The Stratemeyer Syndicate did not hide its existence. References to it in sources available to the general public can be found as early as the 1910s. There were some in-depth articles in the 1930s which even mentioned Nancy Drew (eg Fortune Apr 1934 article "For It Was Indeed He").

The Stratemeyer Syndicate did hire ghostwriters to expand their outlines into book-length manuscripts. For this they were paid a one-time fee for their efforts in this "work for hire."

You mention some specific dollar figures which were used during certain time periods. However, these sums changed over time according to the conditions of the book market and general inflation.

If a story was worth $150 to the Syndicate in 1927 (the year the Hardy Boys started) that sum would be worth $1,743.34 in 2007 dollars.

In the 1980s the Stratemeyer Syndicate was paying as much as $5,000 for some stories.

To cite $125-$250 for complete rights to a story sounds unfair until you bring in a historical and economic context.

The ghostwriters who worked for the Syndicate were often journalists who wrote for the Syndicate in their spare time. The amount received for a story was equivalent to about two months' wages as a newspaper reporter.

It was also larger than many writers received for book sales on royalty. Recall that in the 1920s the series books sold for about 50c retail but the royalty for them was about 2c or 2.5c per copy.

Many of the ghostwriters wrote on their own as well (eg Mildred A. Wirt Benson for Nancy Drew and Leslie McFarlane for the Hardy Boys). Sometimes they sold their own stories outright to publishers for sums which were similar to what the Syndicate paid. Other times they opted for royalty. In many cases the royalty payments were a tiny fraction of the amounts for outright payment. Book sales for any given title were much smaller than they are today.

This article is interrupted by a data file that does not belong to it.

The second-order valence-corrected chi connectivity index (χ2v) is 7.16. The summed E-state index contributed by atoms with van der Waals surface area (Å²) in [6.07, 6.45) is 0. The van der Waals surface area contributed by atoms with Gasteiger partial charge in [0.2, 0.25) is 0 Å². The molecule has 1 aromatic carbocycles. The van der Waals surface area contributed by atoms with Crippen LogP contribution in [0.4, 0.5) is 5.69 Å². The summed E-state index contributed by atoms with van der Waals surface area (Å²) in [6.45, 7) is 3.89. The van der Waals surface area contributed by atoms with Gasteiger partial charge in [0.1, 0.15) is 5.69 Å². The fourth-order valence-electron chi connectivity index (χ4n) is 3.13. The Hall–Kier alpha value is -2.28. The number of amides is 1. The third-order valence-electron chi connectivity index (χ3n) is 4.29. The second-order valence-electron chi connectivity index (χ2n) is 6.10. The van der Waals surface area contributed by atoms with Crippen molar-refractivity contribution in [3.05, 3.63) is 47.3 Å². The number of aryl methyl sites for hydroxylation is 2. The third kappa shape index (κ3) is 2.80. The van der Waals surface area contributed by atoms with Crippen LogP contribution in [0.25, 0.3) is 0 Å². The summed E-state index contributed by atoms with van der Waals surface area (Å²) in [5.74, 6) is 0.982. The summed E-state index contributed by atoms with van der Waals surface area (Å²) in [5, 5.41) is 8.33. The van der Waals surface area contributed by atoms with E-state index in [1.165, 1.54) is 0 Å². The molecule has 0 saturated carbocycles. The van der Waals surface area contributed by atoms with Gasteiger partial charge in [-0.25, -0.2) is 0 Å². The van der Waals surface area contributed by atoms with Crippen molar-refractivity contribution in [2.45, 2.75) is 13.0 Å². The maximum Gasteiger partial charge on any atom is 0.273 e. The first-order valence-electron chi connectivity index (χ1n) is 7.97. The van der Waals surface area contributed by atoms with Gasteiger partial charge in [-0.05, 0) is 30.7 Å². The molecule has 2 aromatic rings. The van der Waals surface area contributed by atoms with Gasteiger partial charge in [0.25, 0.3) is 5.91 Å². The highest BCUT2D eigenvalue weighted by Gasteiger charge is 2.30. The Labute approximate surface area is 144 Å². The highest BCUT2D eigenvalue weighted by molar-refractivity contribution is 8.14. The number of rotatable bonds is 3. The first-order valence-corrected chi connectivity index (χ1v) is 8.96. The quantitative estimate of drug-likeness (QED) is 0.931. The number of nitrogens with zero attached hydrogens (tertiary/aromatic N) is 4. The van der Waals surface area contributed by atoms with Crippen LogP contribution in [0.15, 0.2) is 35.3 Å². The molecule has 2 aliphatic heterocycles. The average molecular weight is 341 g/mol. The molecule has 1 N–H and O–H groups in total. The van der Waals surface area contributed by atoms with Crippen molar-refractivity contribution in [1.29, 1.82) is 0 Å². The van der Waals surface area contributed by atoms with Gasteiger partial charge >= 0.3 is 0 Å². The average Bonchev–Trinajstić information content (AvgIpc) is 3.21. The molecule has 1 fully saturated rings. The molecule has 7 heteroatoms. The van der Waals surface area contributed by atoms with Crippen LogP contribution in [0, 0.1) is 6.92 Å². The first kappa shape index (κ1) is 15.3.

One difference between the Syndicate's and a publisher's outright payment for a story was that the Syndicate paid in full when an acceptable story was turned in. The publisher did not pay until the book was published. When royalty payments were made, they were 6 months or a year after the book was published.

The 1980 date referred to in Wikipedia concerns a lawsuit between two of the Syndicate's publishers (Grosset & Dunlap vs. Simon & Schuster) over which should have the right to publish the popular Hardy Boys and Nancy Drew books.

Harriet Stratemeyer Adams, Edward's eldest daughter, died in 1982. He ran the Syndicate for some 25 years (1905-1930) but she guided it (initially with her sister Edna from 1930-1942) through periods of the Great Depression, World War II, and the turbulent 1960s and 1970s. Through out this half century she managed to keep the Hardy Boys and Nancy Drew successful stories which are still worth reading today.

After her death, the remaining partners decided to sell the Syndicate and the rights which remained in the books to Simon & Schuster. That publisher produces the books today.

You might decide that having authors get a flat fee of payment for their work is a standard for whether your daughter should read. However, how many other books are produced by book packagers or are by authors who get only a single payment from a publisher? What is left? You'll have your hands busy researching the contracts between authors and publishers.

The concept of a literary syndicate was fairly new when Stratemeyer created his but it is quite normal in publishing circles today.

James Keeline
Stratemeyer Syndicate on

Mark said...
This comment has been removed by the author.
Mark said...

Nancy Drew:Boomer Sisters::General Mills:Local Farmer's Market